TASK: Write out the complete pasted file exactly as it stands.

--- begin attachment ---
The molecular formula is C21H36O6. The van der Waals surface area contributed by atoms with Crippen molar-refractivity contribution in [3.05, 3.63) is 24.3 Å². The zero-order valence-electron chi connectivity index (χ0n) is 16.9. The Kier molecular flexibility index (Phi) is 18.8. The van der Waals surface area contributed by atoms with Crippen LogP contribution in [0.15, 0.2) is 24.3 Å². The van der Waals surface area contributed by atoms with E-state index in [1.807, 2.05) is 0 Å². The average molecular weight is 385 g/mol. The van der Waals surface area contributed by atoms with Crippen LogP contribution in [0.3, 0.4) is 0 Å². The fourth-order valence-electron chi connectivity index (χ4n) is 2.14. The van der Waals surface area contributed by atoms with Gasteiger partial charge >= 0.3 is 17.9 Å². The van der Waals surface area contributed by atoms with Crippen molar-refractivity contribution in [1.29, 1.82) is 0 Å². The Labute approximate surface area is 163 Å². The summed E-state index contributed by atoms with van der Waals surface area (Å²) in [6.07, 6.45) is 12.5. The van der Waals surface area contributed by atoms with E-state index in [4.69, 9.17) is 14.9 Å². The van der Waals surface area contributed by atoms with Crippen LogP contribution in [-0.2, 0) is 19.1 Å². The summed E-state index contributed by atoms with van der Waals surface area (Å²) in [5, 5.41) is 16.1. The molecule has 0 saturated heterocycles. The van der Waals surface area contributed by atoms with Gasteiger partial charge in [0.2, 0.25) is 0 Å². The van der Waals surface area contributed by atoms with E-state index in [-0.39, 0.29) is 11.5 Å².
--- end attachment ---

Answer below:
The molecular formula is C21H36O6. The van der Waals surface area contributed by atoms with Crippen molar-refractivity contribution in [3.05, 3.63) is 24.3 Å². The zero-order valence-electron chi connectivity index (χ0n) is 16.9. The Kier molecular flexibility index (Phi) is 18.8. The van der Waals surface area contributed by atoms with Crippen LogP contribution in [0.15, 0.2) is 24.3 Å². The van der Waals surface area contributed by atoms with E-state index in [1.807, 2.05) is 0 Å². The average molecular weight is 385 g/mol. The van der Waals surface area contributed by atoms with Crippen LogP contribution in [0.3, 0.4) is 0 Å². The fourth-order valence-electron chi connectivity index (χ4n) is 2.14. The van der Waals surface area contributed by atoms with Gasteiger partial charge >= 0.3 is 17.9 Å². The van der Waals surface area contributed by atoms with Crippen molar-refractivity contribution in [1.29, 1.82) is 0 Å². The Labute approximate surface area is 163 Å². The summed E-state index contributed by atoms with van der Waals surface area (Å²) in [6.07, 6.45) is 12.5. The van der Waals surface area contributed by atoms with E-state index in [4.69, 9.17) is 14.9 Å². The van der Waals surface area contributed by atoms with Crippen LogP contribution in [-0.2, 0) is 19.1 Å². The summed E-state index contributed by atoms with van der Waals surface area (Å²) in [5, 5.41) is 16.1. The molecule has 0 saturated heterocycles. The van der Waals surface area contributed by atoms with Gasteiger partial charge in [0.2, 0.25) is 0 Å². The van der Waals surface area contributed by atoms with E-state index in [-0.39, 0.29) is 11.5 Å².